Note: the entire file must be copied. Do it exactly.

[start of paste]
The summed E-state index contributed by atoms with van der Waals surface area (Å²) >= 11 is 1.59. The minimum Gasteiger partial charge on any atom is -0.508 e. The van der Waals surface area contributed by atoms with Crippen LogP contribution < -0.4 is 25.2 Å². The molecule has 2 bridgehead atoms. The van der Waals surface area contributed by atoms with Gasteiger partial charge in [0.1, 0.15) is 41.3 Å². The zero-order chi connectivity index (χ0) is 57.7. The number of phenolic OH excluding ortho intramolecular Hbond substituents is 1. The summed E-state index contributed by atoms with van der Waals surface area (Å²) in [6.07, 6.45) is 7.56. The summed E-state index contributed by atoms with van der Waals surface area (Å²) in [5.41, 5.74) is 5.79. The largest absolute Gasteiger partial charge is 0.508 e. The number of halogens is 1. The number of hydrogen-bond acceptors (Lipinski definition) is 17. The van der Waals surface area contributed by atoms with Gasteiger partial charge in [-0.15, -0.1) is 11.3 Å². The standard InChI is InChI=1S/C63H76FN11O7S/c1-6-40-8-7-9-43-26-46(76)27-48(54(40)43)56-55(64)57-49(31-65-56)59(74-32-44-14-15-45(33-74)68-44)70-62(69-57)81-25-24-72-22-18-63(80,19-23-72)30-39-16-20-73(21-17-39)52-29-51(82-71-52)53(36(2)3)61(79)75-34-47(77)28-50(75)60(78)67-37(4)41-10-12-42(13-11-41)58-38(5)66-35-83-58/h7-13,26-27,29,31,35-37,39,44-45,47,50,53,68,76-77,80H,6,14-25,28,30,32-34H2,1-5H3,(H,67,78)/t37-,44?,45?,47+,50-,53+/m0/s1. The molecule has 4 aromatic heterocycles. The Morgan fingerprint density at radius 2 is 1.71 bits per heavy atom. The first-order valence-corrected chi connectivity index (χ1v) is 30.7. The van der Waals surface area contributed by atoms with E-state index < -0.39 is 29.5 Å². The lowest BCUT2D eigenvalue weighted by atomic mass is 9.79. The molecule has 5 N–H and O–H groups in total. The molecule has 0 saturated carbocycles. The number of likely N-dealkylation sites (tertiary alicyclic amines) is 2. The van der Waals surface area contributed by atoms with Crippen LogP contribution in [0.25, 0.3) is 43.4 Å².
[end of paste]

The summed E-state index contributed by atoms with van der Waals surface area (Å²) >= 11 is 1.59. The minimum Gasteiger partial charge on any atom is -0.508 e. The van der Waals surface area contributed by atoms with Crippen LogP contribution < -0.4 is 25.2 Å². The molecule has 2 bridgehead atoms. The van der Waals surface area contributed by atoms with Gasteiger partial charge in [0.1, 0.15) is 41.3 Å². The zero-order chi connectivity index (χ0) is 57.7. The number of phenolic OH excluding ortho intramolecular Hbond substituents is 1. The summed E-state index contributed by atoms with van der Waals surface area (Å²) in [6.07, 6.45) is 7.56. The summed E-state index contributed by atoms with van der Waals surface area (Å²) in [5.41, 5.74) is 5.79. The largest absolute Gasteiger partial charge is 0.508 e. The number of halogens is 1. The number of hydrogen-bond acceptors (Lipinski definition) is 17. The van der Waals surface area contributed by atoms with Gasteiger partial charge in [-0.15, -0.1) is 11.3 Å². The standard InChI is InChI=1S/C63H76FN11O7S/c1-6-40-8-7-9-43-26-46(76)27-48(54(40)43)56-55(64)57-49(31-65-56)59(74-32-44-14-15-45(33-74)68-44)70-62(69-57)81-25-24-72-22-18-63(80,19-23-72)30-39-16-20-73(21-17-39)52-29-51(82-71-52)53(36(2)3)61(79)75-34-47(77)28-50(75)60(78)67-37(4)41-10-12-42(13-11-41)58-38(5)66-35-83-58/h7-13,26-27,29,31,35-37,39,44-45,47,50,53,68,76-77,80H,6,14-25,28,30,32-34H2,1-5H3,(H,67,78)/t37-,44?,45?,47+,50-,53+/m0/s1. The molecule has 4 aromatic heterocycles. The Morgan fingerprint density at radius 2 is 1.71 bits per heavy atom. The first-order valence-corrected chi connectivity index (χ1v) is 30.7. The van der Waals surface area contributed by atoms with E-state index < -0.39 is 29.5 Å². The lowest BCUT2D eigenvalue weighted by atomic mass is 9.79. The molecule has 5 N–H and O–H groups in total. The molecule has 0 saturated carbocycles. The number of likely N-dealkylation sites (tertiary alicyclic amines) is 2. The van der Waals surface area contributed by atoms with Crippen LogP contribution in [0.25, 0.3) is 43.4 Å².